3. 3.0 3.1 Little, S.A., Carter, P. and Smith, D. 1993. Wavelet analysis of a bathymetric profile reveals anomalous crust. Geophysical Research Letters 20: 1915-1918
  4. 4.0 4.1 Daubechies I. 1988. Orthonormal Bases Of Compactly Supported Wavelets. Communications on Pure and Applied Mathematics 41: 909-996
  5. Little, S. A. and Smith, D.K. 1996. Fault scarp identification in side-scan sonar and bathymetry images from the mid-atlantic ridge using wavelet-based digital filters. Marine Geophysical Researches 18: 741-755
  6. Różyński, G., Reeve, D. 2005. Multi-resolution analysis of nearshore hydrodynamics using discrete wavelet transforms. Coastal Engineering 52: 771-792
  7. Addison PS. 2018 Introduction to redundancy rules: the continuous wavelet transform comes of age. Phil. Trans. R. Soc. A 376: 20170258.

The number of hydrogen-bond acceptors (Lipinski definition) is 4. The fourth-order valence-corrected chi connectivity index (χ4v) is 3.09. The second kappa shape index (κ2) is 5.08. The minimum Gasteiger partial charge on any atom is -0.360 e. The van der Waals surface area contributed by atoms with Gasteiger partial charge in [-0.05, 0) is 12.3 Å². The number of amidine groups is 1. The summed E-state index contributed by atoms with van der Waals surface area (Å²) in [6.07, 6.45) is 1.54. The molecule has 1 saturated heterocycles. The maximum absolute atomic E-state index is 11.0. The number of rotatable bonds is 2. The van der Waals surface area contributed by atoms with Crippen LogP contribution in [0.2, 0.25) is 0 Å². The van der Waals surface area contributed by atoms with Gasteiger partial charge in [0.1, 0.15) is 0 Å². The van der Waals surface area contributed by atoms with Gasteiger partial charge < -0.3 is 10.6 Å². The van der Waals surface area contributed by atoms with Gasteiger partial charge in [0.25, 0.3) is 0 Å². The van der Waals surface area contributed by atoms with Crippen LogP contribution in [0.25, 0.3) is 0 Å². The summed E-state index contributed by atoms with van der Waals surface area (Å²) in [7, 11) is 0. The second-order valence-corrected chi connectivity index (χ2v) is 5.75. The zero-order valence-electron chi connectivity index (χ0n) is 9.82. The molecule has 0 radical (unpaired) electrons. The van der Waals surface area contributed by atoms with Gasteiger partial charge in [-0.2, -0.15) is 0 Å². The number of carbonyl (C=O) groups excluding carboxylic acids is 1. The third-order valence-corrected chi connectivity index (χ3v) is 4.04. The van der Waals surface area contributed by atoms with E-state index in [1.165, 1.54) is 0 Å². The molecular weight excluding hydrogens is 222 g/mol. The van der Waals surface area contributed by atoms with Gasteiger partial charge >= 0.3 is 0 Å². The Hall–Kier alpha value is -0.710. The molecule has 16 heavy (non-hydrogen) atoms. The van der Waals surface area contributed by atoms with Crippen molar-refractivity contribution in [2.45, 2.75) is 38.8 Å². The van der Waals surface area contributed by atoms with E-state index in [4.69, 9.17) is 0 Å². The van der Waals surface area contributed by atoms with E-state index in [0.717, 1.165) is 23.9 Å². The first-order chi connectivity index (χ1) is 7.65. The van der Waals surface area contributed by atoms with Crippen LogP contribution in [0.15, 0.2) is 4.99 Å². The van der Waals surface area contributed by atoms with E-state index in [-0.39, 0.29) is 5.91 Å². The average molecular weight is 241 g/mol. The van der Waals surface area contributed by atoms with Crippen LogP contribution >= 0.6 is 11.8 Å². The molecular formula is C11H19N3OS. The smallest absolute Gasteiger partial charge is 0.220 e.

8. Williams, J. and Amaratunga, K. 1994. Introduction to wavelets in engineering. International Journal for Numerical Methods in Engineering, Wiley 37: 2365-2388 https://hal.archives-ouvertes.fr/hal-01311772
  9. Rowe A.C.H. and Abbott, P.C. 1995. Daubechies wavelets and Mathematica. Computers in Physics 9, 635; doi: 10.1063/1.168556 https://doi.org/10.1063/1.168556


The main authors of this article are Grzegorz, Rozynski, Job Dronkers, Vanessa, Magar and James, Sutherland
Please note that others may also have edited the contents of this article.